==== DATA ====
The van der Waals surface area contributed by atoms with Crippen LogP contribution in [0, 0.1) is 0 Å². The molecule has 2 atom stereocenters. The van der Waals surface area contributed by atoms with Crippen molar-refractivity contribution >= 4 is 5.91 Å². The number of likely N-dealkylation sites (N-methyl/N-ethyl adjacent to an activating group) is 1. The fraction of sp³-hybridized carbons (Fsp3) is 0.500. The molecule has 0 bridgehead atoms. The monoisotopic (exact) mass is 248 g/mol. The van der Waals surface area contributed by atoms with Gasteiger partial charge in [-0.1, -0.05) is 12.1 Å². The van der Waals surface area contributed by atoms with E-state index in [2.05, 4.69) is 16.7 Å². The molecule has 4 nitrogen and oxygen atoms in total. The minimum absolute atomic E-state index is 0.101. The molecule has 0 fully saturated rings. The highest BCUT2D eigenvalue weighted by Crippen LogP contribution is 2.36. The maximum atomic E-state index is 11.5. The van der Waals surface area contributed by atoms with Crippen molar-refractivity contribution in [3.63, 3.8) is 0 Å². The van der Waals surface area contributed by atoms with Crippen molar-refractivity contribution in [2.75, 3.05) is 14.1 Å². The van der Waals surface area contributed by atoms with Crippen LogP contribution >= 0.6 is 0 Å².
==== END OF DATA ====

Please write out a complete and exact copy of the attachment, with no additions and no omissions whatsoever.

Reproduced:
The van der Waals surface area contributed by atoms with Crippen LogP contribution in [0, 0.1) is 0 Å². The molecule has 2 atom stereocenters. The van der Waals surface area contributed by atoms with Crippen molar-refractivity contribution >= 4 is 5.91 Å². The number of likely N-dealkylation sites (N-methyl/N-ethyl adjacent to an activating group) is 1. The fraction of sp³-hybridized carbons (Fsp3) is 0.500. The molecule has 0 bridgehead atoms. The monoisotopic (exact) mass is 248 g/mol. The van der Waals surface area contributed by atoms with Gasteiger partial charge in [-0.1, -0.05) is 12.1 Å². The van der Waals surface area contributed by atoms with E-state index in [2.05, 4.69) is 16.7 Å². The molecule has 4 nitrogen and oxygen atoms in total. The minimum absolute atomic E-state index is 0.101. The molecule has 0 fully saturated rings. The highest BCUT2D eigenvalue weighted by Crippen LogP contribution is 2.36. The maximum atomic E-state index is 11.5. The van der Waals surface area contributed by atoms with Crippen molar-refractivity contribution in [3.63, 3.8) is 0 Å². The van der Waals surface area contributed by atoms with Crippen molar-refractivity contribution in [2.75, 3.05) is 14.1 Å². The van der Waals surface area contributed by atoms with Crippen LogP contribution >= 0.6 is 0 Å².